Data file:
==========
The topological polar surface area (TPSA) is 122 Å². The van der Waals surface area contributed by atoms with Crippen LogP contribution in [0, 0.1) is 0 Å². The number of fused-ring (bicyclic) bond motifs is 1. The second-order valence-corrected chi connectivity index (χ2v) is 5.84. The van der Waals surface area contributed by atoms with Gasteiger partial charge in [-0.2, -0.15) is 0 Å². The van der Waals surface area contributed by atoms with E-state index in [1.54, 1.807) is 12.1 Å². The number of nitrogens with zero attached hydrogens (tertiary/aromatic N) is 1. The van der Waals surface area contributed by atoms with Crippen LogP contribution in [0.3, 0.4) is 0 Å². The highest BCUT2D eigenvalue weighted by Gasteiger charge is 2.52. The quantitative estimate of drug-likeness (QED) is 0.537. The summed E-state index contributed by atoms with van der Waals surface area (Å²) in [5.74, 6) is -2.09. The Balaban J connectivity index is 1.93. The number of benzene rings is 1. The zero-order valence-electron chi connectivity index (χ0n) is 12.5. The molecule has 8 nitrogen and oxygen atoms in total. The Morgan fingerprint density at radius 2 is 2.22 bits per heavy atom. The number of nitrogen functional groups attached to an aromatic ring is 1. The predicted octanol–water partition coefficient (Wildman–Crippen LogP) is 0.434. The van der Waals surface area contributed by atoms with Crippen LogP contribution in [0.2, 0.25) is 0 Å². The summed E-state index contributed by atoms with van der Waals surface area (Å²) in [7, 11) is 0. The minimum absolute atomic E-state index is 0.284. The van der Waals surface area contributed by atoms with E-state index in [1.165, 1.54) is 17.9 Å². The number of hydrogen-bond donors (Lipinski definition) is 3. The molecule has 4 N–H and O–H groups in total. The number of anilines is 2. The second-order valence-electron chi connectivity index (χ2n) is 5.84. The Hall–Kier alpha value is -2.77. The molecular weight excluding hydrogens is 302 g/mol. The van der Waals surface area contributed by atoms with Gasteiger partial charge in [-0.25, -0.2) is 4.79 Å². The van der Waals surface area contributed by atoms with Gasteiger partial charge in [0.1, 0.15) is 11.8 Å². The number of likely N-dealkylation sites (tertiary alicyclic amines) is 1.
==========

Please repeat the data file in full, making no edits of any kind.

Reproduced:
The topological polar surface area (TPSA) is 122 Å². The van der Waals surface area contributed by atoms with Crippen LogP contribution in [0, 0.1) is 0 Å². The number of fused-ring (bicyclic) bond motifs is 1. The second-order valence-corrected chi connectivity index (χ2v) is 5.84. The van der Waals surface area contributed by atoms with Gasteiger partial charge in [-0.2, -0.15) is 0 Å². The van der Waals surface area contributed by atoms with E-state index in [1.54, 1.807) is 12.1 Å². The number of nitrogens with zero attached hydrogens (tertiary/aromatic N) is 1. The van der Waals surface area contributed by atoms with Crippen LogP contribution in [0.3, 0.4) is 0 Å². The highest BCUT2D eigenvalue weighted by Gasteiger charge is 2.52. The quantitative estimate of drug-likeness (QED) is 0.537. The summed E-state index contributed by atoms with van der Waals surface area (Å²) in [5.74, 6) is -2.09. The Balaban J connectivity index is 1.93. The number of benzene rings is 1. The zero-order valence-electron chi connectivity index (χ0n) is 12.5. The molecule has 8 nitrogen and oxygen atoms in total. The Morgan fingerprint density at radius 2 is 2.22 bits per heavy atom. The number of nitrogen functional groups attached to an aromatic ring is 1. The predicted octanol–water partition coefficient (Wildman–Crippen LogP) is 0.434. The van der Waals surface area contributed by atoms with Crippen LogP contribution in [0.2, 0.25) is 0 Å². The summed E-state index contributed by atoms with van der Waals surface area (Å²) in [7, 11) is 0. The minimum absolute atomic E-state index is 0.284. The van der Waals surface area contributed by atoms with E-state index in [1.165, 1.54) is 17.9 Å². The number of hydrogen-bond donors (Lipinski definition) is 3. The molecule has 4 N–H and O–H groups in total. The number of anilines is 2. The second-order valence-electron chi connectivity index (χ2n) is 5.84. The Hall–Kier alpha value is -2.77. The molecular weight excluding hydrogens is 302 g/mol. The van der Waals surface area contributed by atoms with Gasteiger partial charge in [-0.25, -0.2) is 4.79 Å². The van der Waals surface area contributed by atoms with Gasteiger partial charge in [0.1, 0.15) is 11.8 Å². The number of likely N-dealkylation sites (tertiary alicyclic amines) is 1.